# The difference between 10 and 9.99999 … (recurring) [duplicate]

Possible Duplicate:
Does .99999… = 1?

At supper today my daughter was discussing her maths (she's 13) - she had been studying putting decimal numbers into what she called standard form $A*10^n$, and what were the possible values for $A$.

She proudly said that all her classmates had said that $A$ should be between 1 and 10, while she had said that it should be between 1 and 9.9999 ... (recurring)

What interested me was that this is the first realistic attempt to distinguish between the two that I've ever really encountered. It led to an interesting discussion about open and closed intervals.

I've reformulated the next bit to clarify what I was trying to get at

So my question is whether there are any other places where a distinction between the two might have the vestige of a mathematical rationale - in the sense that there was, in my daughter's formulation, an interestingly intelligent attempt to get at the idea of the openness of the (end of) interval by distinguishing two different ways of writing the same number.

Our mathematical notation and ideas do not follow this intuition - indeed there can be a strong resistance to it, not least because it is such hard work to teach some students that the two numbers really are the same.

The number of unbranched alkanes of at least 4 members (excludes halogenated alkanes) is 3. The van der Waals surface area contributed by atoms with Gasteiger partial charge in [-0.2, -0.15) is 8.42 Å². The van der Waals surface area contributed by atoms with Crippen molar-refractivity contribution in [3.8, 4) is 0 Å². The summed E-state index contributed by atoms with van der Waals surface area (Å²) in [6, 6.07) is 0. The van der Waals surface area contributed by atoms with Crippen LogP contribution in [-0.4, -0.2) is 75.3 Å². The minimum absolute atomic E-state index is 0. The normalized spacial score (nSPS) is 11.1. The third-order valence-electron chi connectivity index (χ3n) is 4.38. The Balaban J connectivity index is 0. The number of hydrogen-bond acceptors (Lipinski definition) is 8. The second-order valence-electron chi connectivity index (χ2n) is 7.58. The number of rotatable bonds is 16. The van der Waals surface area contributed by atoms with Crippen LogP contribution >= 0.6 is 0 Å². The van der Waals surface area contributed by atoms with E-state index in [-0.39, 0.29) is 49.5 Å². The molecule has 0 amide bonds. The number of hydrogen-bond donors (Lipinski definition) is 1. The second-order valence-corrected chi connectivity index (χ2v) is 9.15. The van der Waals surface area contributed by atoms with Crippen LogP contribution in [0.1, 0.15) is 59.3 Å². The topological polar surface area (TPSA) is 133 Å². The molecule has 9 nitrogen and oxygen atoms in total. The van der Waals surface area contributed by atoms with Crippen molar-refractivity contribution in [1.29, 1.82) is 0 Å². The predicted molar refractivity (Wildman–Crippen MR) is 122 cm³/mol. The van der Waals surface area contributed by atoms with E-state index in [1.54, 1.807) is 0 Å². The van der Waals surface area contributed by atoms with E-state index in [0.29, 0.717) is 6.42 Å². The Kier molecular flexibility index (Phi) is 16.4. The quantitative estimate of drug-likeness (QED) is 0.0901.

But I am interested in whether there are other naïve ways of looking at the distinction between the two formulations which are grasping at real mathematical content (rather than confusion) and which could help my daughter to explore the mathematical concepts she is on the edge of understanding.

• There is no difference between $10$ and $9.9999\ldots$; both decimal representations correspond to the same number. – Arturo Magidin Jan 11 '12 at 20:32
• @ArturoMagidin: There's no difference between the real numbers they represent (they represent the same real number), but they are different representations of that number. – Isaac Jan 11 '12 at 20:35
• Can someone identify in a comment the question this duplicates - I did try to find one and evidently failed. What I was trying to do btw, and why I tagged intuition, was not to identify that the numbers were the same (I know that), but to identify why people (thinking about intelligent 13-year-old children, for example) might think that they were different. I want to teach my daughter good maths, and I was looking for ways of exploring the same idea with her. – Mark Bennet Jan 11 '12 at 20:51
• @MarkBennet: I'm not sure why a comment with the link wasn't generated upon the first close-as-duplicate vote, but the link is now at the top of the question. – Isaac Jan 11 '12 at 20:54
• @MarkBennet See the earlier answer by Isaac. I expect your daughter would enjoy this: store.doverpublications.com/0486210960.html by Albert Beiler. Repeating decimals are chapter 10, pages 73-82, especially for $1/p$ for $p$ prime. The simplest property is when 10 is a primitive root $\pmod p,$ you get the repeating part of $a/p$ a cyclic permutation of that for $1/p.$ So, ( 10^18 - 1 ) / 19 = 52631578947368421 and 2 * ( 10^18 - 1 ) / 19 = 105263157894736842 and 3 * ( 10^18 - 1 ) / 19 = 157894736842105263, and you can see where the extra 0 goes in the actual decimal 1/19. – Will Jagy Jan 11 '12 at 21:47